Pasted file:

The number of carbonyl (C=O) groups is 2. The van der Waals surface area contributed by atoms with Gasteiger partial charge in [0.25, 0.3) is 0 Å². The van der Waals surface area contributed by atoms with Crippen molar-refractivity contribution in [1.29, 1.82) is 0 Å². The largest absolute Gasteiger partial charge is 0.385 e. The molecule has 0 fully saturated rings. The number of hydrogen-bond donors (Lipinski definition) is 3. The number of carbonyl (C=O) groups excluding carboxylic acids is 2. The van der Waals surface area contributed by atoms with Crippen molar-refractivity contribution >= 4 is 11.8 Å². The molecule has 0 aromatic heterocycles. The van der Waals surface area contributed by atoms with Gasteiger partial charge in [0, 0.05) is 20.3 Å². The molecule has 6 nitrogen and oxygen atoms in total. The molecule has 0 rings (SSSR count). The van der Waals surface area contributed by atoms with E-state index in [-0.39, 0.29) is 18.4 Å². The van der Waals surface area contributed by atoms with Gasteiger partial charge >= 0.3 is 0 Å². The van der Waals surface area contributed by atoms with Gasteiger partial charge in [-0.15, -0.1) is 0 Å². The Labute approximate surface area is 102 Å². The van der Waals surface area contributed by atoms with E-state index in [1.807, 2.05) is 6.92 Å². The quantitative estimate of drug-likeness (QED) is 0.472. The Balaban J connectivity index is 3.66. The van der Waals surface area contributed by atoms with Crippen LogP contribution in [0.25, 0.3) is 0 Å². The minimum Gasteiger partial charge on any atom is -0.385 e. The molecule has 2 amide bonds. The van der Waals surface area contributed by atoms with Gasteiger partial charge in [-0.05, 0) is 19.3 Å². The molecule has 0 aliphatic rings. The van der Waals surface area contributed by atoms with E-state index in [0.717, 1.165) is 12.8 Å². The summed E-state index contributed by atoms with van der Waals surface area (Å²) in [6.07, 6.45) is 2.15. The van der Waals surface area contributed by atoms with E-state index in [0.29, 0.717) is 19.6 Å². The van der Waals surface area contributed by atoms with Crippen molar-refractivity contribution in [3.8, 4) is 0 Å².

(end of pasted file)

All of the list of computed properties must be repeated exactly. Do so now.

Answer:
The number of carbonyl (C=O) groups is 2. The van der Waals surface area contributed by atoms with Gasteiger partial charge in [0.25, 0.3) is 0 Å². The van der Waals surface area contributed by atoms with Crippen molar-refractivity contribution in [1.29, 1.82) is 0 Å². The largest absolute Gasteiger partial charge is 0.385 e. The molecule has 0 fully saturated rings. The number of hydrogen-bond donors (Lipinski definition) is 3. The number of carbonyl (C=O) groups excluding carboxylic acids is 2. The van der Waals surface area contributed by atoms with Crippen molar-refractivity contribution >= 4 is 11.8 Å². The molecule has 0 aromatic heterocycles. The van der Waals surface area contributed by atoms with Gasteiger partial charge in [0, 0.05) is 20.3 Å². The molecule has 6 nitrogen and oxygen atoms in total. The molecule has 0 rings (SSSR count). The van der Waals surface area contributed by atoms with E-state index in [-0.39, 0.29) is 18.4 Å². The van der Waals surface area contributed by atoms with Gasteiger partial charge >= 0.3 is 0 Å². The van der Waals surface area contributed by atoms with Gasteiger partial charge in [-0.15, -0.1) is 0 Å². The Labute approximate surface area is 102 Å². The van der Waals surface area contributed by atoms with E-state index in [1.807, 2.05) is 6.92 Å². The quantitative estimate of drug-likeness (QED) is 0.472. The Balaban J connectivity index is 3.66. The van der Waals surface area contributed by atoms with Crippen LogP contribution in [0.25, 0.3) is 0 Å². The minimum Gasteiger partial charge on any atom is -0.385 e. The molecule has 2 amide bonds. The van der Waals surface area contributed by atoms with Gasteiger partial charge in [-0.05, 0) is 19.3 Å². The molecule has 0 aliphatic rings. The van der Waals surface area contributed by atoms with E-state index in [0.717, 1.165) is 12.8 Å². The summed E-state index contributed by atoms with van der Waals surface area (Å²) in [6.07, 6.45) is 2.15. The van der Waals surface area contributed by atoms with E-state index in [0.29, 0.717) is 19.6 Å². The van der Waals surface area contributed by atoms with Crippen molar-refractivity contribution in [3.8, 4) is 0 Å².